“Oh eye oh/ Joe, don’t go/ Oh eye oh/ Joe, I know,” Lissy Trullie wails on the chorus to “Wearing Blue,” the second song on her self-titled album, over-enunciating every syllable, exaggerating every “O.” The New Yorker and former model otherwise known as Elizabeth McChesney sounds positively regal against a backdrop of click-clack drums, swelling brass, and teetering piano chords, asserting herself as if “Blue” were her birthright.
The context suggests that Joe’s cracking up, but the thing about Lissy Trullie (Downtown) as a whole is that one never gets the sense that Trullie is emotionally invested what she’s communicating with her dry, sharp instrument. This might be more of an artistic concern were she not so kinetically invested in her task, tapping and cracking and battering and scraping her words like a manic kidult who is literally bursting with happiness over a shiny new toy she’s just received.
Listening to Lissy Trullie forces a mental picture of bodies in motion, being as it is a collection of songs that tries to make the listener as frenzied and aerobicized and toned and sweaty as Trullie apparently strives to be every waking moment. It should come with leg warmers, a gym membership, and a temporary Nike tattoo. As such, Sound of the City decided to rebuild the tracklist to suit the prerogatives of cardiovascularly minded listeners. What say we get svelte?
TRACK: “Rules We Obey”
EXERCISE: Cross Crawls
“Obey” fairly begs for the enthusiastic and juvenile over-extension of limbs—say, sarcastic drum-major marching in public to the degree where you wind up kneeing a passing Wall Street stockbroker squarely in the junk.
TRACK: “X Red”
EXERCISE: Stretches, Jumping Jacks
Snarling guitars and handclaps make for especially fine bedfellows on churning “X Red,” which builds up an infectiously drone-y head of steam then cuts and runs before you’ve had your fill of its ripcord verve or have really been able to draw a bead on what makes the song crucial for stomach crunches and coupe sing-alongs.
EXERCISE: Jump Rope
The strumming on “Caring” has a quickened-pulse nervousness that lends it an unbalanced country-on-the-click vibe—but because of the prominent, bullying horns it’s almost a sleazy, Dolly Parton strain of country instead of the alternative universe Green Day-circa-2000 album-filler cut it wants to be. And while Lissy Trullie will never be the queen bee of sassy jump-rope anthems—Rye Rye holds that title, right now—”Caring” finds her daring (and caring) to dream in Technicolor.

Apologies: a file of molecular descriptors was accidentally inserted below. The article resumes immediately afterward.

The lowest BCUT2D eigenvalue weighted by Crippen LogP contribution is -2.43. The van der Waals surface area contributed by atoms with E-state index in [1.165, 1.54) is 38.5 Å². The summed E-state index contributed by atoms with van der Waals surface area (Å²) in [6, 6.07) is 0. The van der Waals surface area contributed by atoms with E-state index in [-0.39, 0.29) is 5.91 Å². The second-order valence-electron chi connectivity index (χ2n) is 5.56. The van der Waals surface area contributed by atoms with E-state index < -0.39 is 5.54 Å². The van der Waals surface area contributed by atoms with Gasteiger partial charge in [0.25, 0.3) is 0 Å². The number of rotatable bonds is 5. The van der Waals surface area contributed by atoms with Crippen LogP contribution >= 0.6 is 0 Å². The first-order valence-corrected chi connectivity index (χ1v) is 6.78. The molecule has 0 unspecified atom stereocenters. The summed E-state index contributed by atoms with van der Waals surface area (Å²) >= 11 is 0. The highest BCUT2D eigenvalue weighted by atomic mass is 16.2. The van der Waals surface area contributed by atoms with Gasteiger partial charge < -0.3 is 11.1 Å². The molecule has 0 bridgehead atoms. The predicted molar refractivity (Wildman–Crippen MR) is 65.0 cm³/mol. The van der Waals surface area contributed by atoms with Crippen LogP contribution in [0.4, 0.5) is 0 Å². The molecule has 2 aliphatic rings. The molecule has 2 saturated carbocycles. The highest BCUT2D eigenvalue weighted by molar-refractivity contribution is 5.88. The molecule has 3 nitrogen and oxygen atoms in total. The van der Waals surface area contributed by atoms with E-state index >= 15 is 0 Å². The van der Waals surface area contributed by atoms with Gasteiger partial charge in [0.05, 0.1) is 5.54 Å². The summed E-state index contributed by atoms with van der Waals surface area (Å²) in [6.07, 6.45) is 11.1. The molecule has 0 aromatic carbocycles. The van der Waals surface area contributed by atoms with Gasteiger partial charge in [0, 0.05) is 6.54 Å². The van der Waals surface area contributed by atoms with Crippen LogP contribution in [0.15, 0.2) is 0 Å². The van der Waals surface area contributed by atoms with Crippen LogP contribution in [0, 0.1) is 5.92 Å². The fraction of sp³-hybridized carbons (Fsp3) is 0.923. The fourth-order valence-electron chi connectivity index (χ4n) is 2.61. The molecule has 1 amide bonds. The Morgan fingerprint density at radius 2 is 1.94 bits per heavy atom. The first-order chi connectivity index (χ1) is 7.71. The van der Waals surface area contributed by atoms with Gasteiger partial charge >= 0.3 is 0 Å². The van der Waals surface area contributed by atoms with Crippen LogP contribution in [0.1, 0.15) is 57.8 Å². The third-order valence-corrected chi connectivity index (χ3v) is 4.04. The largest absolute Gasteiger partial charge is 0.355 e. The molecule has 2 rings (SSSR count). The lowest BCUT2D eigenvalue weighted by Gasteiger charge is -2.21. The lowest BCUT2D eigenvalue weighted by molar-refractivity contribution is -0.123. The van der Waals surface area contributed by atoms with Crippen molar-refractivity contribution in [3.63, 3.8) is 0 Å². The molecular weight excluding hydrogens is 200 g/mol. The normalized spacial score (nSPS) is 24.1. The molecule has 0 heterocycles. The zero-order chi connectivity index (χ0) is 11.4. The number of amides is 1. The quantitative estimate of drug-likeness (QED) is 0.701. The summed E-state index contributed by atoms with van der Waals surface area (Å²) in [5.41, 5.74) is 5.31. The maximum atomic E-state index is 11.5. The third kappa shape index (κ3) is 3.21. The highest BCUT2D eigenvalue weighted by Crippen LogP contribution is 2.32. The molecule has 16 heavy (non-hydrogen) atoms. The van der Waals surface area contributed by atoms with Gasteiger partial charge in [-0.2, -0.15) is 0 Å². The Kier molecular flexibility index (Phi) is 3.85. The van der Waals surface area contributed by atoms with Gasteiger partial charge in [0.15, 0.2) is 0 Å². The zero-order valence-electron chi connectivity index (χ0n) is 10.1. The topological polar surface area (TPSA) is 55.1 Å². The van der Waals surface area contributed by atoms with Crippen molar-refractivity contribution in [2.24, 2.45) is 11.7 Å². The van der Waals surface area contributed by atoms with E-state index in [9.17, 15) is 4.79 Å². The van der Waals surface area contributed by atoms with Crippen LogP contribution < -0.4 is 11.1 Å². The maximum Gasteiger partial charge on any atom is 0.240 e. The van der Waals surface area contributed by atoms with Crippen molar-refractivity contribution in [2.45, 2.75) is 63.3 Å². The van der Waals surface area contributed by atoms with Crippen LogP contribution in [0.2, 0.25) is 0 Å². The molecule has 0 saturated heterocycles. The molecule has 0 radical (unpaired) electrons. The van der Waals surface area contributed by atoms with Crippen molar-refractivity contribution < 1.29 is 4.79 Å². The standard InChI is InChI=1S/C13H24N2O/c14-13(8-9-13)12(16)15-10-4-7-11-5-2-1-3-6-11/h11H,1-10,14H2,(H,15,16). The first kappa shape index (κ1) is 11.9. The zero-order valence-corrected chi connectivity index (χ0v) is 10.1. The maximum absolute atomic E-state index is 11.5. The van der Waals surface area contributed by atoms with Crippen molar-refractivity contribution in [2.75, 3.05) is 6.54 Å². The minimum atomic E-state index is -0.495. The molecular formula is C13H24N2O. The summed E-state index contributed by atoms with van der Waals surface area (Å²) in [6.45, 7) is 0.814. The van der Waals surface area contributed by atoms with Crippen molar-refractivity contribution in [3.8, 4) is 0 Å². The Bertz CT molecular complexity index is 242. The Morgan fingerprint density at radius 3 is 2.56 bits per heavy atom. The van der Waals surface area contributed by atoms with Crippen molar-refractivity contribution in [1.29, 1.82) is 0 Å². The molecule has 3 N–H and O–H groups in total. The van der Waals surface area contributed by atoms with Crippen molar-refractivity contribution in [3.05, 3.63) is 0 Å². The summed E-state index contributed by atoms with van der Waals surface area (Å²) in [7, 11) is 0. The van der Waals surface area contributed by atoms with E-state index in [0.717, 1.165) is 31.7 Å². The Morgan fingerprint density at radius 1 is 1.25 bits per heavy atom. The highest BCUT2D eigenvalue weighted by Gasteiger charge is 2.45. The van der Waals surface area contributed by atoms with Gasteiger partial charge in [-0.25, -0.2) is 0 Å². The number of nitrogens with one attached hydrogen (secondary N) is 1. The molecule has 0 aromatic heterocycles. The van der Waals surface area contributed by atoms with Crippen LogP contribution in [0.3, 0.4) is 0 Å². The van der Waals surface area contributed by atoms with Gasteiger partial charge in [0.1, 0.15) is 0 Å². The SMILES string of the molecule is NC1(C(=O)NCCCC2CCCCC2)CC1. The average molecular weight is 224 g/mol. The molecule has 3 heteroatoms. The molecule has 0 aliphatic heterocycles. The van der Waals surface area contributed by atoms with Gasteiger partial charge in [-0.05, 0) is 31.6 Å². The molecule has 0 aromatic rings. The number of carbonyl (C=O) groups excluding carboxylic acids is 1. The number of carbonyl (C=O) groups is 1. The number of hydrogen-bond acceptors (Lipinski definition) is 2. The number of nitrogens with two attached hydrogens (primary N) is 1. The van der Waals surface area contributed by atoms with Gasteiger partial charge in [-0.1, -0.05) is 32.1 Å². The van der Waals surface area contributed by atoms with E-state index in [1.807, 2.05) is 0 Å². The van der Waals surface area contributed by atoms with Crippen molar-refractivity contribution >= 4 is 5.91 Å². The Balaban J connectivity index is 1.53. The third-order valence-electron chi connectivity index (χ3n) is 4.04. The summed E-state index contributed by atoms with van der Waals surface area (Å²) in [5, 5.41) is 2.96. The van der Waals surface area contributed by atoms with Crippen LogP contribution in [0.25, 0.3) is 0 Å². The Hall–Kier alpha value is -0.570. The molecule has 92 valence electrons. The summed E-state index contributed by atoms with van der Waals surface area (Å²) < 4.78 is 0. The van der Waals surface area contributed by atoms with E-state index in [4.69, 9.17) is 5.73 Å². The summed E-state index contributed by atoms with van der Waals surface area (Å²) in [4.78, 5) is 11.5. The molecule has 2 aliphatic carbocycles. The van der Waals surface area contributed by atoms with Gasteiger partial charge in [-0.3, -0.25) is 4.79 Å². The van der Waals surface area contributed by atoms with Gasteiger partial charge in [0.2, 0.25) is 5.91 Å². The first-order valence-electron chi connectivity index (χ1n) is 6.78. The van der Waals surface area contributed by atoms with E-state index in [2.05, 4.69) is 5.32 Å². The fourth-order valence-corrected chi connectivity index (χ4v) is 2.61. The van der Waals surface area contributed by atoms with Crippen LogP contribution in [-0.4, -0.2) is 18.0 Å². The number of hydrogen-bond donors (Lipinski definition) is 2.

No Pain, No Gain
TRACK: “You Bleed You”
EXERCISE: Stationary Cycle
“Bleed” is somewhat reminiscent of those ball-dispensing machines tennis pros uses, except that “Bleed” unleashes chiming, serrated bursts of guitar—which are usually fatal.
TRACK: “Wearing Blue”
You know how sometimes you half-ass the treadmill, devoting the absolute least amount of effort to keep up at the speed level you’ve chosen for yourself without flying backwards and knocking yourself out—but at different intervals your laziness irks you, so you pick up the pace for 30 seconds or so in order to feel as though you’re accomplishing something? “Blue” packs that same kind of semi-subjective rhythm logic—blame the drummer?—as if it goes back and forth between being bored and enthralled with itself. It’s fun to pretend that the horns are laughing at how wishy-washy the other instrumentation’s acting, or at maybe at Trullie’s hilarious Joey Ramone impression.
TRACK: “I Know Where You Sleep”
EXERCISE: Tae Bo
Come for the “I’ll Be Watching You” homage, stay for the intensely Sour Patch eddies of shoegaze-ery.
TRACK: “Heart Sound”
EXERCISE: Sparring with a punching bag
The sinewy verses are for bouncing crazily from Ked to Ked and wiping hair out of your eyes; the totally cut choruses are for wigging out, hauling off, and giving that bag the motherfucking business like you were Jennifer Lopez in Enough or something.
EXERCISE: Rowing Machine (Excruciating Setting)
Time to work those biceps and shoulders! Trullie seems to be swimming a particularly sludge-choked segment of the Mississippi River here. “Madeleine” is a lovely song in its spare, husky way, a streak of amplifier blare slicing through the goth ambience without usurping it; it’s also the sort of thing you’d expect the cover model from the Smashing Pumpkins’ Adore to murmur to herself every morning while putting her face on.
TRACK: “Glass Mountain”
EXERCISE: Nordic Track/StairMaster
If you’re going to pretend to scale a small mountain, you need the sort of epic, widescreen bombast that wouldn’t seem out of place at a sponsored sporting event where alcohol is served. Which isn’t to say that “Glass Mountain” is “Song 2” or anything, but it’s got serious polyphonic shifting-drone, guitars nightstick-smacking-a-palm drum swagger, and Trullie murmuring “we can do anything we want” with enough muted, steely conviction that you almost buy it.
TRACK: “It’s Only You, Isn’t It?”
EXERCISE: Cool Down (initial)
This taut, high-energy bolt of lightning with downtempo interruptions is fitting for the initial transition from hardcore exercise to a more standard state of being; “You” serves as a reminder that the two states can and should co-exist.
TRACK: Spit You Out
EXERCISE: Cool Down (extended)
This is where you and your water bottle get to make out, where you get to catch your breath and sort of survey surroundings while wandering around the gym, easing gradually and sweatily back into the rhythms of normal locomotion, hands on hips, looking wild and unhinged, like you just killed and buried somebody. Trullie, meanwhile, is systematically and dispassionately draining the concept of sex of any appeal it may once have held—which is analogous, in a way.